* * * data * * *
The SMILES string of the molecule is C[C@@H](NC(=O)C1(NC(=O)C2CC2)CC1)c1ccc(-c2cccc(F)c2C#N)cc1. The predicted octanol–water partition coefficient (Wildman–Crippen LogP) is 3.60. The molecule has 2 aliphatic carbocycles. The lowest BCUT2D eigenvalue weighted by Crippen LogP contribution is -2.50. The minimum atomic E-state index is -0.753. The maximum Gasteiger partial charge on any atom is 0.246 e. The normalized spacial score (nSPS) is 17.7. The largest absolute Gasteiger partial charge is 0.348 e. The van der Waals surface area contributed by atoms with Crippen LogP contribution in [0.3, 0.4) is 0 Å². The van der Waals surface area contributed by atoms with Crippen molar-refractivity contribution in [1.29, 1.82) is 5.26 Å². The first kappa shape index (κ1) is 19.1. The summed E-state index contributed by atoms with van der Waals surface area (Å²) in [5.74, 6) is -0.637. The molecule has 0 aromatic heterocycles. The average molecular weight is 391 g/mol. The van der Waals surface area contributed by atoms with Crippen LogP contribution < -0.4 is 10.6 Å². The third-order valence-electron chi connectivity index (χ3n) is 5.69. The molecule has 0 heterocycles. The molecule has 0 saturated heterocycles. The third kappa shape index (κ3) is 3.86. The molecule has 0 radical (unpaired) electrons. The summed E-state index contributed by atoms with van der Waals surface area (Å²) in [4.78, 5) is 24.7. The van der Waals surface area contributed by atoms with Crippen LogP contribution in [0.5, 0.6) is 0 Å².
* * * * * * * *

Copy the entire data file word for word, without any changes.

The SMILES string of the molecule is C[C@@H](NC(=O)C1(NC(=O)C2CC2)CC1)c1ccc(-c2cccc(F)c2C#N)cc1. The predicted octanol–water partition coefficient (Wildman–Crippen LogP) is 3.60. The molecule has 2 aliphatic carbocycles. The lowest BCUT2D eigenvalue weighted by Crippen LogP contribution is -2.50. The minimum atomic E-state index is -0.753. The maximum Gasteiger partial charge on any atom is 0.246 e. The normalized spacial score (nSPS) is 17.7. The largest absolute Gasteiger partial charge is 0.348 e. The van der Waals surface area contributed by atoms with Crippen LogP contribution in [0.3, 0.4) is 0 Å². The van der Waals surface area contributed by atoms with Crippen molar-refractivity contribution in [1.29, 1.82) is 5.26 Å². The first kappa shape index (κ1) is 19.1. The summed E-state index contributed by atoms with van der Waals surface area (Å²) in [5.74, 6) is -0.637. The molecule has 0 aromatic heterocycles. The average molecular weight is 391 g/mol. The van der Waals surface area contributed by atoms with Crippen LogP contribution < -0.4 is 10.6 Å². The third-order valence-electron chi connectivity index (χ3n) is 5.69. The molecule has 0 heterocycles. The molecule has 0 saturated heterocycles. The third kappa shape index (κ3) is 3.86. The molecule has 0 radical (unpaired) electrons. The summed E-state index contributed by atoms with van der Waals surface area (Å²) in [4.78, 5) is 24.7. The van der Waals surface area contributed by atoms with Crippen LogP contribution in [0.5, 0.6) is 0 Å².